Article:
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I have seen it stated that, as a rule of thumb, a backward pass in a neural network should take about twice as long as the forward pass. Examples:

measures the flops of the forward pass of a module and the flops of the backward pass is estimated as 2 times of that of the forward pass

in which it is claimed that the backward pass requires twice the number of matrix-multiplies needed in the forward pass, for a vanilla neural network

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I unfortunately don't understand the argument made in Kaplan (not sure where the "two" in the "two matrix multiplications per layer he refers to" comes from).

In particular, any such rule would also seem to be very implementation-dependent, depending on whether local gradients are computed and cached during the forward pass, for instance. But I guess there is a standard implementation of backprop that makes this unambiguous.

If anyone can expand on the logic behind this lore or point me towards other references, I would be grateful.

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2 Answers 2

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This is a general fact of automatic/algorithmic differentiation. In the forward transport of tangents as well as any backward transport of gradients, each multiplication node splits in two on the derivative level \begin{array}{kcc} \text{node}&:&v=u·w,\\ \text{forward}&:&\dot v = \dot u·w+u·\dot w,\\ \text{backward}&:&\bar u = \bar v·w,~~~\bar w =\bar v·u, \end{array} where $\bar u=\frac{\partial L}{\partial u}$ etc. The evaluation of scalar nodes gives an equally complex operation for the node derivative and an additional scalar multiplication for the forward or backward sweep, \begin{array}{kcc} \text{node}&:&v=\phi(u)\\ \text{forward}&:&\dot v = \phi'(u)·\dot u\\ \text{backward}&:&\bar u = \bar v·\phi'(u), \end{array} which in combination is also a factor of about 2.

The structure of a layered neural network does not change the occurrence of these operations, it only reduces the organizational overhead. Overhead in general will possibly make the backward sweep slower than the forward sweep, as a tape (of some kind) of operations and values has to be constructed and read backwards. In NN this again is greatly simplified, reducing the difference, due to the layered structure already incorporating the tape.

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The "two" in the "two matrix multiplications per layer" has nothing to do with any cached value computed in the previous feedforward pass (in fact forward pass doesn’t need any local gradient) where it only needs "one" matrix multiplication per layer denoting the term $Wx$ as shown in the standard input/output vectorial equation $a=\phi(Wx+b)$ in each layer. Thus it may be easier now to understand that for backprop applying automatic differentiation starting from the last layer to calculate derivatives of loss function w.r.t. each weight parameter in the current layer, it needs two matrix multiplication as shown in equation (1.4.6) in your second reference. The first multiplication denotes $\phi’ \times \phi$ where the former is a column vector and the latter is a row vector and its result is a matrix. And the second matrix multiplication occurs inside the calculation of $\phi’$ which is essentially an error factor vector of the input activation vector from its previous hidden layer obtained via output target error vector multiplied with a diagonal matrix of the last layer’s activation function’s derivatives at each node’s respective net input value during the forward pass if you go through the details of backprop.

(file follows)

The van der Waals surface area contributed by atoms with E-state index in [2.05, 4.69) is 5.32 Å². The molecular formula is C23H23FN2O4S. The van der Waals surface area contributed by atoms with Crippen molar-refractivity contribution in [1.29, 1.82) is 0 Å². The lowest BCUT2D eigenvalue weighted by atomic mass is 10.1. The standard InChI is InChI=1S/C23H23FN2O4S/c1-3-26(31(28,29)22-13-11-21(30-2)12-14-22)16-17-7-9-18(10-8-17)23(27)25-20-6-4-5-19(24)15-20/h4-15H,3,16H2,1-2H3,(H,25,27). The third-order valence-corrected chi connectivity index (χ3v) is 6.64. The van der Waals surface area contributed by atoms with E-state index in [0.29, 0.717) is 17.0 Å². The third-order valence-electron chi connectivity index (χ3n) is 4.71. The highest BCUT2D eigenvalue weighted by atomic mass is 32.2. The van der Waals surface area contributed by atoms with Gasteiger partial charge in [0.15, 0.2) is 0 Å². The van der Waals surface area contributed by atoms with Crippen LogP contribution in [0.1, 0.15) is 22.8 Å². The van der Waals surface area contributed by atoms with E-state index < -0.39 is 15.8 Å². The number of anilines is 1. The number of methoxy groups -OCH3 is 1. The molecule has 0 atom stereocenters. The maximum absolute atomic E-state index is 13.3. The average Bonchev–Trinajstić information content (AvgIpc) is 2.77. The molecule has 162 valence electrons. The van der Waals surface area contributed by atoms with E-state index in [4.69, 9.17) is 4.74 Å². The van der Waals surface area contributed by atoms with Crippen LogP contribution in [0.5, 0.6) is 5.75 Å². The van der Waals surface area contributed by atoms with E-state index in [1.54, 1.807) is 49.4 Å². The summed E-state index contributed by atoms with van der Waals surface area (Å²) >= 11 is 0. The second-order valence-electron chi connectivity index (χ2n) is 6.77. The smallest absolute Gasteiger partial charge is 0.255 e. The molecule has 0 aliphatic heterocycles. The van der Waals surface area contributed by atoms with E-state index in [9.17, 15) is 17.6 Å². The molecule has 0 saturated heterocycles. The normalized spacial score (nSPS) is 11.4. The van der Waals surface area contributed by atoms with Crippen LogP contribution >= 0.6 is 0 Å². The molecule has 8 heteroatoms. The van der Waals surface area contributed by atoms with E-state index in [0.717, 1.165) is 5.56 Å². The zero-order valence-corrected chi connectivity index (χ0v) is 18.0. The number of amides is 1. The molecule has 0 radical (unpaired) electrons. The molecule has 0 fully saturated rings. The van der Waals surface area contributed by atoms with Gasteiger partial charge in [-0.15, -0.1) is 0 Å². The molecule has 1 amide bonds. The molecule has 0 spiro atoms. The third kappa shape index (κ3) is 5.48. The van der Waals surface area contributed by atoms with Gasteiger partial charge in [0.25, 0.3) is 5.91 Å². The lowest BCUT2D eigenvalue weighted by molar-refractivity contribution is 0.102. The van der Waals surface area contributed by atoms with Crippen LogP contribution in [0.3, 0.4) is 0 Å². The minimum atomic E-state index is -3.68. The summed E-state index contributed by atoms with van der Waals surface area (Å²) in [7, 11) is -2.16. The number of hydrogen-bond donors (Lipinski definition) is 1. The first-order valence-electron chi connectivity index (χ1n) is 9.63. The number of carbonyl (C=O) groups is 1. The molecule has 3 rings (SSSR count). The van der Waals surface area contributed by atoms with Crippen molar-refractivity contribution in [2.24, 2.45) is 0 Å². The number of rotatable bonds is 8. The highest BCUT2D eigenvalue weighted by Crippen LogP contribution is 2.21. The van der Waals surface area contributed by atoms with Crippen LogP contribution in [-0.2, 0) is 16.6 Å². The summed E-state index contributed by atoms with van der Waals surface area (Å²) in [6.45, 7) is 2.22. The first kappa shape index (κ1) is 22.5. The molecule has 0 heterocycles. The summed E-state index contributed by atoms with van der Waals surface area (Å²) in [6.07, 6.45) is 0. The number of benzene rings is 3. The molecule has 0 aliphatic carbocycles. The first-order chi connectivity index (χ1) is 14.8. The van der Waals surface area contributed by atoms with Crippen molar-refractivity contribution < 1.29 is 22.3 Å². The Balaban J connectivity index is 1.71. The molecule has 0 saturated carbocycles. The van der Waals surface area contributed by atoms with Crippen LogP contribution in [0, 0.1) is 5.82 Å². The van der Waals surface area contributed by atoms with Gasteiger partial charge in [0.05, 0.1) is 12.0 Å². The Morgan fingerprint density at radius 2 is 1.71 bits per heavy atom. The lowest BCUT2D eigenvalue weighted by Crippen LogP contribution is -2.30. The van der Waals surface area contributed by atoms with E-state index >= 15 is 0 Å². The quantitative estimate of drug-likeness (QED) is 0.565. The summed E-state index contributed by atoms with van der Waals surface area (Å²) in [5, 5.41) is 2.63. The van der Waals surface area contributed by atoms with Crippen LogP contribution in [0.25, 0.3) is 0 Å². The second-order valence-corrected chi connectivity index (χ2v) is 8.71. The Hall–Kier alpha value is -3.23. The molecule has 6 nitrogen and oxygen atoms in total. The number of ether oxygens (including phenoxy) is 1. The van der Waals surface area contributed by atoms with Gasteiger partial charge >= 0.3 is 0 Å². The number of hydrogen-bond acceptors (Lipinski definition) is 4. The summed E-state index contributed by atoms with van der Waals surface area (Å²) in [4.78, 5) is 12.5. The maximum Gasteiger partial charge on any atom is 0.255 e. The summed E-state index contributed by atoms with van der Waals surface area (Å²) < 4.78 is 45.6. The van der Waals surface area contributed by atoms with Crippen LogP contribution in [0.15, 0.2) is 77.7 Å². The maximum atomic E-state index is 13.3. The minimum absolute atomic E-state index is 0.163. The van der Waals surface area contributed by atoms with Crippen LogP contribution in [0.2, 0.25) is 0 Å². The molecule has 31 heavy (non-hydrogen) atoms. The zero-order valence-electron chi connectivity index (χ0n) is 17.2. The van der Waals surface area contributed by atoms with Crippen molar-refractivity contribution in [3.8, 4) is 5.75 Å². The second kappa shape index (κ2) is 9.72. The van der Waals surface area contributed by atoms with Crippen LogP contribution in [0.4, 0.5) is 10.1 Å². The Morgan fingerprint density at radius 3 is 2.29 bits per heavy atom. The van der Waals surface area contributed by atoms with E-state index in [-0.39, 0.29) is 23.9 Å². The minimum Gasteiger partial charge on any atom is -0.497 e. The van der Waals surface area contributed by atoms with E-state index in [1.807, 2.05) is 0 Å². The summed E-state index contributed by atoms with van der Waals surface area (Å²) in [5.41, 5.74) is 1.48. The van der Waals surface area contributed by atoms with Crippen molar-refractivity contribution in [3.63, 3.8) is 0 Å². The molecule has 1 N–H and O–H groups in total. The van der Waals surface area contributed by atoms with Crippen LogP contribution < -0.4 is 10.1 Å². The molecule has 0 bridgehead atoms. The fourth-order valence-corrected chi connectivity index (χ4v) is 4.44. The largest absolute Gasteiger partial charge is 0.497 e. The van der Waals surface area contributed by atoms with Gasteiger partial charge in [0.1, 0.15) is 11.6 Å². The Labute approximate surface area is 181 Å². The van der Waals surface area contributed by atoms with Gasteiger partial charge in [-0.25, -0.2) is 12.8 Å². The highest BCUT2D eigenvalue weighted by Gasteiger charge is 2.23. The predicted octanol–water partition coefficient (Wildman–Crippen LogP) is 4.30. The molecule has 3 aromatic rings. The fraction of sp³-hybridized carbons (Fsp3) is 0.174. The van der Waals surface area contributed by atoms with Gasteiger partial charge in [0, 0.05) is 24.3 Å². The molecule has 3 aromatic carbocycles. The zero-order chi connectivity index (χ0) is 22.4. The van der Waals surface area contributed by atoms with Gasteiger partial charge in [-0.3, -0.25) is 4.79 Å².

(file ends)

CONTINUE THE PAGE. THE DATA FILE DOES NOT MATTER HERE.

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  • $\begingroup$ Ohhh, I think I see: the point is that in terms of computational expense, the $\phi' \times \phi$ outer-product is just as expensive as a $W x$ matrix-multiply, which is the factor of two? Both O(N **2), assuming all dimensions are of size N? I was reading Kaplan as saying that there literally two canonical $W x$-type matrix-multiplies appearing somewhere, which was what I was searching for. $\endgroup$
    – user26866
    Nov 30, 2022 at 18:45
  • $\begingroup$ Still confused though. If my layers are of the form $z^\ell = W^\ell \phi(z^{\ell - 1})$ and I know the derivative $\frac{\partial L}{\partial z^\ell}$ from the preceding layer of backprop, then to get $\frac{\partial L}{\partial W^{\ell-1}}$ I would seem to need to compute $\frac{\partial z^\ell}{\partial z^{\ell-1}}$ (O(N ** 2)), matrix-multiply this into $\frac{\partial L}{\partial z^\ell}$ (another O(N ** 2)), and then also multiply this into a final $\frac{\partial z^{\ell - 1}}{\partial W^{\ell-1}}$ which would seem to be a third O(N ** 2) operation. $\endgroup$
    – user26866
    Nov 30, 2022 at 20:27
  • $\begingroup$ Generally no need to compute partial derivatives of current layer's net input $z$ wrt last layer's net input for any node in backprop algo detail. And Kaplan's notation doesn't use the usual loss function $L$ but direct final output $y$ which is a bit confusing here. But anyway the general idea here is per layer there're two matrix multiplications needed as I located above per layer. Strictly if you don't count a row error vector times a diagonal matrix, then in the starting layer there's only 1 multiplication (inside $\phi'$ no multiplication). $\endgroup$
    – cinch
    Dec 1, 2022 at 5:02
  • $\begingroup$ I didn't understand your claim about "And the second matrix multiplication occurs inside the calculation of 𝜙′". The argument of $\phi'$ was already computed in the forward pass and hence should be cached, no? $\endgroup$
    – user26866
    Dec 2, 2022 at 17:19

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